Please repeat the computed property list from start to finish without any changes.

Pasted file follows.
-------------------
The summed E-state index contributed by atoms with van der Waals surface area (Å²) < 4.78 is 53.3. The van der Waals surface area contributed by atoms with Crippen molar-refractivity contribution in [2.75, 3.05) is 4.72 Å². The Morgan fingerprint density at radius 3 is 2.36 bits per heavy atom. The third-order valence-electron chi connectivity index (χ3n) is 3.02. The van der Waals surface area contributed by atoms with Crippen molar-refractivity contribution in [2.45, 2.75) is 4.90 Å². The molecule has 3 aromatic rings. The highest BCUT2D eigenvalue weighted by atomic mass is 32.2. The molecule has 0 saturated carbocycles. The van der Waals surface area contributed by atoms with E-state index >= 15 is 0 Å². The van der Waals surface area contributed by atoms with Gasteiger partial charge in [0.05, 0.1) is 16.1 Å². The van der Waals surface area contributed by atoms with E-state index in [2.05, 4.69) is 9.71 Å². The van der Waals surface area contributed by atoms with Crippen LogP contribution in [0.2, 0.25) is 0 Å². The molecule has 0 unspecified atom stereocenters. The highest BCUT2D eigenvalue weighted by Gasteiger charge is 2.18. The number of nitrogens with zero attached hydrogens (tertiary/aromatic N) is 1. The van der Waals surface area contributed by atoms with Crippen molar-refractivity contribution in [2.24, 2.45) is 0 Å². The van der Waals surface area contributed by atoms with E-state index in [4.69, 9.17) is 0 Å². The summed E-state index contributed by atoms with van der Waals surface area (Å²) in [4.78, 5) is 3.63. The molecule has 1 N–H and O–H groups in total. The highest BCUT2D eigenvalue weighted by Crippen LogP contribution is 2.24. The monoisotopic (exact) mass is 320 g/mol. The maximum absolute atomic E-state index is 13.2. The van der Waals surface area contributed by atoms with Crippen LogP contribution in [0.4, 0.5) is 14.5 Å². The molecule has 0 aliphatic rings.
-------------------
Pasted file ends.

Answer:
The summed E-state index contributed by atoms with van der Waals surface area (Å²) < 4.78 is 53.3. The van der Waals surface area contributed by atoms with Crippen molar-refractivity contribution in [2.75, 3.05) is 4.72 Å². The Morgan fingerprint density at radius 3 is 2.36 bits per heavy atom. The third-order valence-electron chi connectivity index (χ3n) is 3.02. The van der Waals surface area contributed by atoms with Crippen molar-refractivity contribution in [2.45, 2.75) is 4.90 Å². The molecule has 3 aromatic rings. The highest BCUT2D eigenvalue weighted by atomic mass is 32.2. The molecule has 0 saturated carbocycles. The van der Waals surface area contributed by atoms with E-state index >= 15 is 0 Å². The van der Waals surface area contributed by atoms with Gasteiger partial charge in [0.05, 0.1) is 16.1 Å². The van der Waals surface area contributed by atoms with E-state index in [2.05, 4.69) is 9.71 Å². The van der Waals surface area contributed by atoms with Crippen LogP contribution in [0.2, 0.25) is 0 Å². The molecule has 0 unspecified atom stereocenters. The highest BCUT2D eigenvalue weighted by Gasteiger charge is 2.18. The number of nitrogens with zero attached hydrogens (tertiary/aromatic N) is 1. The van der Waals surface area contributed by atoms with Crippen molar-refractivity contribution in [2.24, 2.45) is 0 Å². The van der Waals surface area contributed by atoms with E-state index in [4.69, 9.17) is 0 Å². The summed E-state index contributed by atoms with van der Waals surface area (Å²) in [4.78, 5) is 3.63. The molecule has 1 N–H and O–H groups in total. The highest BCUT2D eigenvalue weighted by Crippen LogP contribution is 2.24. The monoisotopic (exact) mass is 320 g/mol. The maximum absolute atomic E-state index is 13.2. The van der Waals surface area contributed by atoms with Crippen LogP contribution in [0.4, 0.5) is 14.5 Å². The molecule has 0 aliphatic rings.